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Home page > 1. IV Online magazine > IV360/1 - Autumn 2004 > 12. Rejection and passivity
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France

Rejection and passivity

Friday 1 October 2004, by Anne Leclerc , Pierre-François Grond

The results of the European elections in France partly confirm those of the regional elections in a context of a remarkable rate of abstention.

The 57% abstention rate was much higher than had been the case for the cantonal and regional elections of this March. Defeat for the ruling right, victory for the socialist opposition, lower scores than expected for the various lists stressing national sovereignty, a setback for the attempt by the LCR-LO lists to build a fourth pole in political life [1] - these are the main lessons of an election which took place in a very difficult context for mobilization and social resistance in the face of an unprecedented neoliberal offensive.

This is the first paradox of this political situation. The right wing government was punished on two fronts. In spectacular fashion it lost nearly all the regions last spring with 20 regions out of 22 falling to the left. That defeat was confirmed at these European elections. The party of prime minister Raffarin, the UMP (Union pour une Majorité Populaire), only won 16% of votes cast or less than 7% of the electorate as a whole!

Created in 2002 in exceptional circumstances, the UMP had set as its objective overcoming division of the reactionary camp into two distinct families. The right in France is traditionally divided into two formations of variable size, one of Gaullist tradition, the RPR, the other more liberal and European, the UDF. For a section of the French bourgeoisie, this division, artificial in political terms since the Gaullists were won to the project of European construction and economic liberalism, was seen as responsible for the electoral defeats of the right at the hands of the left. Profiting from a unique opportunity, the quasi-plebiscitary election of Jacques Chirac in May 2002 in opposition to the far right candidate Le Pen, the new party was created and won the parliamentary elections. Two years later, its defeat is patent. The unification of the right has not been achieved; the UDF led by François Bayrou enjoyed an electoral success and the electoral reverse for the UMP was such that it undermines the legitimacy of the government.

President Jacques Chirac, elected in the context of an anti-Le Pen referendum, has pursued a very harsh neoliberal policy over the past two years, assisted by his Prime Minister Pierre Raffarin. This policy dictated by the MEDEF (the powerful employers’ organization) has challenged pensions and health systems, privatized public companies like the EDF (Électricité de France), brutalized education, research and culture through a succession of deep cuts, and increased inequality still further through a particularly unjust tax policy. The arrogance and contempt for any form of social resistance adds to a particularly reactionary picture reinforced by a “law and order” discourse and practice affecting youth and immigrants in particular. It is this policy that was punished at these elections.

But for now, despite these setbacks and the announcement of a “plan of social cohesion”, the government’s roadmap remains the same. The particularly unpopular prime minister remains in place. And the counter-reforms relating to health insurance or the EDF are now redoubled by a new and very ambitious offensive by the economy minister, Nicolas Sarkosy, to challenge the 35-hour working week.

This upping of the ante in a context of unpopularity and great weakness of governmental legitimacy is a factor of political crisis exacerbated by the contradictory ambitions of the leaders of the right in the run up to the presidential elections of 2007. The main leader and founder of the UMP, Alain Juppé, has been implicated in a scandal concerning the illicit financing of the Chiracian formation. As former mayor of Paris, Chirac is largely implicated also but will escape justice thanks to his presidential immunity. The presidential ambitions of economy minister Sarkosy add to the confusion and represent another factor of crisis.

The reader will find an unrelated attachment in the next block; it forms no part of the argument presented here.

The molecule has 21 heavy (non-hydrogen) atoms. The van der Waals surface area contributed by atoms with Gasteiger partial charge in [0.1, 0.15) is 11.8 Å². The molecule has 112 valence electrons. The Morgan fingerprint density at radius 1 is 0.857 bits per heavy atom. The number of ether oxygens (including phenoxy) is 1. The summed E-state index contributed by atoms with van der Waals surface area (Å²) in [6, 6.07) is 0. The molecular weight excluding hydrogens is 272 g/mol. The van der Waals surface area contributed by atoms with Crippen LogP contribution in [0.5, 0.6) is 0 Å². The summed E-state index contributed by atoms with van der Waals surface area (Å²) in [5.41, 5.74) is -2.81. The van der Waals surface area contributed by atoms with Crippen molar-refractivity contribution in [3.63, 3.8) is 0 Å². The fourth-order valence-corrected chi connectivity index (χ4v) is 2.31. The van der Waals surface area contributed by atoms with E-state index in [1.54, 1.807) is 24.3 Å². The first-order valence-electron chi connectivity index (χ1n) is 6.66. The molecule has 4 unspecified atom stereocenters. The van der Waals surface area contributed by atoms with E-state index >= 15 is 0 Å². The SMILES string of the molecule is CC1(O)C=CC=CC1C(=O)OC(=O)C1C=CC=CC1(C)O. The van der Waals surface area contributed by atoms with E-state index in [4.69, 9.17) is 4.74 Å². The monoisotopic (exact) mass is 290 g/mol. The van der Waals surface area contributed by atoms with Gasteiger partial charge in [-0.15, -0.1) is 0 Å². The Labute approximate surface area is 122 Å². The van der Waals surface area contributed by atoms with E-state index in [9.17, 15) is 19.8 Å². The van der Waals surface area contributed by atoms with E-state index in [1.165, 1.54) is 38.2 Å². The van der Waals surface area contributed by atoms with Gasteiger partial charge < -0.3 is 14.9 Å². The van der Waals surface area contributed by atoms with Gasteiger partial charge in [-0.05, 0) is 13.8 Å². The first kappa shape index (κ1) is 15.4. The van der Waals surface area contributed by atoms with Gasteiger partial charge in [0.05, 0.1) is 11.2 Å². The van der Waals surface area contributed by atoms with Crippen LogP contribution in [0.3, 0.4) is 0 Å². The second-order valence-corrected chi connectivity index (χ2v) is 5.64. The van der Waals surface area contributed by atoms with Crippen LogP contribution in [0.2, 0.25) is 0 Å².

In the reactionary camp, the divided nationalist lists did not gain the scores expected of them, in contrast to the tendency observed in other EU states. The Front National (FN), at 10%, was down in relation to its scores in March and in 2002. Lists critical of European construction, whether right or left wing did not do particularly well. It seems that abstention is the refuge of those who reject the policy and projects of the EU, as these sentiments have largely enjoyed majority support among the masses. Nearly 80% of youth from 18 to 25 did not vote! This disenchantment in relation to Europe is accompanied by a certain resignation in the face of the opacity of the European political system and the absence of an identifiable and clearly global alternative. Europe was moreover very little present in the debates and it was virtually impossible to put the European constituent treaty at the heart of the campaign.

A hegemonic PS

This rejection is undoubtedly what explains the victory of the socialists, who, with 30% of the votes, became the largest party with an electoral hegemony on the left. The Parti Socialiste capitalized on the rejection of the right but did not take a stance on the basics (it was, for example, divided on the European constitution) and it led a campaign around the slogan “tomorrow the social Europe” without precise commitments as to the practicalities or timetable for this. The PS leaders are extremely prudent and they know that this victory expresses more a vote “against” than a broad adhesion to a programme which is still largely inspired by neoliberal ideas. They are happy to wait for 2007, the year of the next presidential elections, counting on the problems of the right but also on the fact that a great part of the adaptation of society to the new necessities of capitalism will be accomplished by then. A cynical choice, but they will nonetheless have to take a position on some decisive questions: whether or not to commit themselves to undoing the work of social demolition carried out by the right; and deciding a position on the European constitution when the natural instinct of the main socialist leaders is to ratify it (even though this is in perfect contradiction with the commitment to the construction of a social Europe).